Day 6

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 Today was another day spent in the office. I'm learning a TON about how a law office works, as well as the scope of the types of cases Mr. David McDonald (the attorney in the office) works on. 

Today the most interesting thing was learning about the difference between civil law and criminal law, in addition to the difference between neglegence, criminal neglegence, recklessness, and flat out criminal behavior. I came into this project knowing that I didn't know much about the law, but now I am learning that I knew a lot less than I think I did. 

The first thing we talked about was civil and criminal law. It's fairly self explanitory, but basically criminal law is dealing with clients who have committed crimes (either prosecuting or defending them), where as civil law deals with a huge range of things--business law, family law, contract law, etc. We talked about how different lawyers specialize in different sections of the law as well. For instance David, who is a criminal defense attorney, works with every type of case besides aggrivated murder, because aggrivated murder cases often result in the death penalty. Other lawyers, however, can specialize in traffic infractions or other types of crime. The same goes for civil law--a lawyer can specialize in family law, business law, etc. 

Then we talked about the range of severity in crimes. It's a little complicated, but here's what I understand about the various types of crime (these are all analogies that David gave me when explaining it to me, so hopefully I'll do them justice):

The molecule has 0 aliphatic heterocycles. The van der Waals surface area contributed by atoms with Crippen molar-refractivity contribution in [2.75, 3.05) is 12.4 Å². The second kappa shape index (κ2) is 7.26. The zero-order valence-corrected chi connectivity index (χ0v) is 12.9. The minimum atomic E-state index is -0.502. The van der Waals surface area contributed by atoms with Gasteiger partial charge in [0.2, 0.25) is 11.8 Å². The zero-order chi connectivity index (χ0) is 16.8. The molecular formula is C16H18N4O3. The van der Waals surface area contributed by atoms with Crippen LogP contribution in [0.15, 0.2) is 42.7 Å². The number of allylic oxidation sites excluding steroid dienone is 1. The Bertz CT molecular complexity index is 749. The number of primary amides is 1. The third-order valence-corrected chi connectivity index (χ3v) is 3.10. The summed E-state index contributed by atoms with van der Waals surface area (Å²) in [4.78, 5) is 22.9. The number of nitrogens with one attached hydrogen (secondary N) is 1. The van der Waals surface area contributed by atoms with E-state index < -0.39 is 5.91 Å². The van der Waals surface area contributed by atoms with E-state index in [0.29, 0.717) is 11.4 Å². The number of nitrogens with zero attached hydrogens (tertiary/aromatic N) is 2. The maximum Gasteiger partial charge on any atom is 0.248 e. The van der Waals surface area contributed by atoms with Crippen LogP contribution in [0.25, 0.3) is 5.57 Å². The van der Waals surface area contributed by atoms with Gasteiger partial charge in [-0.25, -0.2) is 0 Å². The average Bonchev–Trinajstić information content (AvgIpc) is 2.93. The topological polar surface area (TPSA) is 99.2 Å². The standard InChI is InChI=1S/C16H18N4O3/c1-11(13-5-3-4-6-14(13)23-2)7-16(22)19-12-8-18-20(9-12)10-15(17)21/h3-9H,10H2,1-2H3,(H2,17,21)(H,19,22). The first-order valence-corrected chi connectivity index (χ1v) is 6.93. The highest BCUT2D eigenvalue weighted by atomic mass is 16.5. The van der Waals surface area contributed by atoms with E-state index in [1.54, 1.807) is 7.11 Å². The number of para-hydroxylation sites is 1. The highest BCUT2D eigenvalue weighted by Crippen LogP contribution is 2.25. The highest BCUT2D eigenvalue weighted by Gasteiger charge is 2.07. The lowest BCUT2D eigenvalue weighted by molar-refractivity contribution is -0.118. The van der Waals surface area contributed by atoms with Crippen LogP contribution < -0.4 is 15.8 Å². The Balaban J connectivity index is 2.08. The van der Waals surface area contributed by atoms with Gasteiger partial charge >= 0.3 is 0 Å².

Let's say you live right next to a school. Every day, at 9 and 4, children walking to and from school make their way to class through your yard. They've been doing this for years, and you are well aware of it. You decide one day that you need to do some work with a chain saw outside, in the yard, where you know the children play, and a kid ends up getting hurt. The severity of the charge is determined by the following:     
     -Neglegence: You have just moved into the neighborhood, and don't know the pattern of the kids' travel or the times they pass through your yard. You do your yard work at 12, not expecting anybody to be there. You leave the chain saw to go answer the phone, and somebody gets hurt. This is a neglegent crime.
     -Criminal Neglegence: You know the pattern and times that the kids walk through your yard. You are working in the yard at noon, not expecting kids to be passing through the yard since school is in session. You leave the chain saw to answer the phone, and somebody walks through and gets hurt. This is criminal neglegence.
     -Recklessness: It's 9am when you know the kids normally walk through your yard to get to school. You look and see the kids are a ways away from your yard and decide its okay to leave the chain saw in the yard and go answer the phone. A child gets hurt. You are charged with reckless behavior.
     -Crime: If you see kids coming your way, deliberately hide the chain saw, at 9am when you know a crowd will pass by, and go answer the phone intending to hurt someone, you have commited a crime. 

I learned a lot today and continue learning a lot of terminology which I'm really enjoying. Hopefully I got all of the above correct. Also, again, so sorry for any spelling errors. I know I'm not the best speller and this site doesn't have spell check! I did learn how to spell "attorney" since my last post though...so I'm improving! :)